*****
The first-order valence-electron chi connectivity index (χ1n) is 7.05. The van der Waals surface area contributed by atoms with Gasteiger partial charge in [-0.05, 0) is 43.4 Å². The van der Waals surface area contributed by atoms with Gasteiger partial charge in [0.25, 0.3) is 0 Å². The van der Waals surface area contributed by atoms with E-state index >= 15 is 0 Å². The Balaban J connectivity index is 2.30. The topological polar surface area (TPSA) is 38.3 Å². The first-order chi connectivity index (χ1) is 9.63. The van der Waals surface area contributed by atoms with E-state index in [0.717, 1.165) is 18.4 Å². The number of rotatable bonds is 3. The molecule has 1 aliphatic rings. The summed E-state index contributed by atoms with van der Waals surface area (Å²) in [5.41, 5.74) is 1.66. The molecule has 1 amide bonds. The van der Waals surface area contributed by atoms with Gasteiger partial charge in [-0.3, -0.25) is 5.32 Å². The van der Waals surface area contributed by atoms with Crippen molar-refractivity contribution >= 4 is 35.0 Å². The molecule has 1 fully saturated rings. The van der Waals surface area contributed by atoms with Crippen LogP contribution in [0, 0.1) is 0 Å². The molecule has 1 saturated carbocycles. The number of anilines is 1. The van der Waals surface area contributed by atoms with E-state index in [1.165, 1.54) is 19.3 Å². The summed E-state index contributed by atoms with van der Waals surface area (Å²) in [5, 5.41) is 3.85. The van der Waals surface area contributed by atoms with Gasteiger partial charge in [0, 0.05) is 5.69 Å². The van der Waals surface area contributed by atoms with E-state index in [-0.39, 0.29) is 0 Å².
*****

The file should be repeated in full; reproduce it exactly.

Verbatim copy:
The first-order valence-electron chi connectivity index (χ1n) is 7.05. The van der Waals surface area contributed by atoms with Gasteiger partial charge in [-0.05, 0) is 43.4 Å². The van der Waals surface area contributed by atoms with Gasteiger partial charge in [0.25, 0.3) is 0 Å². The van der Waals surface area contributed by atoms with E-state index >= 15 is 0 Å². The Balaban J connectivity index is 2.30. The topological polar surface area (TPSA) is 38.3 Å². The first-order chi connectivity index (χ1) is 9.63. The van der Waals surface area contributed by atoms with E-state index in [0.717, 1.165) is 18.4 Å². The number of rotatable bonds is 3. The molecule has 1 aliphatic rings. The summed E-state index contributed by atoms with van der Waals surface area (Å²) in [5.41, 5.74) is 1.66. The molecule has 1 amide bonds. The van der Waals surface area contributed by atoms with Gasteiger partial charge in [-0.3, -0.25) is 5.32 Å². The van der Waals surface area contributed by atoms with Crippen molar-refractivity contribution >= 4 is 35.0 Å². The molecule has 1 fully saturated rings. The van der Waals surface area contributed by atoms with Crippen LogP contribution in [0, 0.1) is 0 Å². The molecule has 1 saturated carbocycles. The number of anilines is 1. The van der Waals surface area contributed by atoms with E-state index in [1.165, 1.54) is 19.3 Å². The summed E-state index contributed by atoms with van der Waals surface area (Å²) in [5, 5.41) is 3.85. The van der Waals surface area contributed by atoms with Gasteiger partial charge in [0, 0.05) is 5.69 Å². The van der Waals surface area contributed by atoms with E-state index in [-0.39, 0.29) is 0 Å².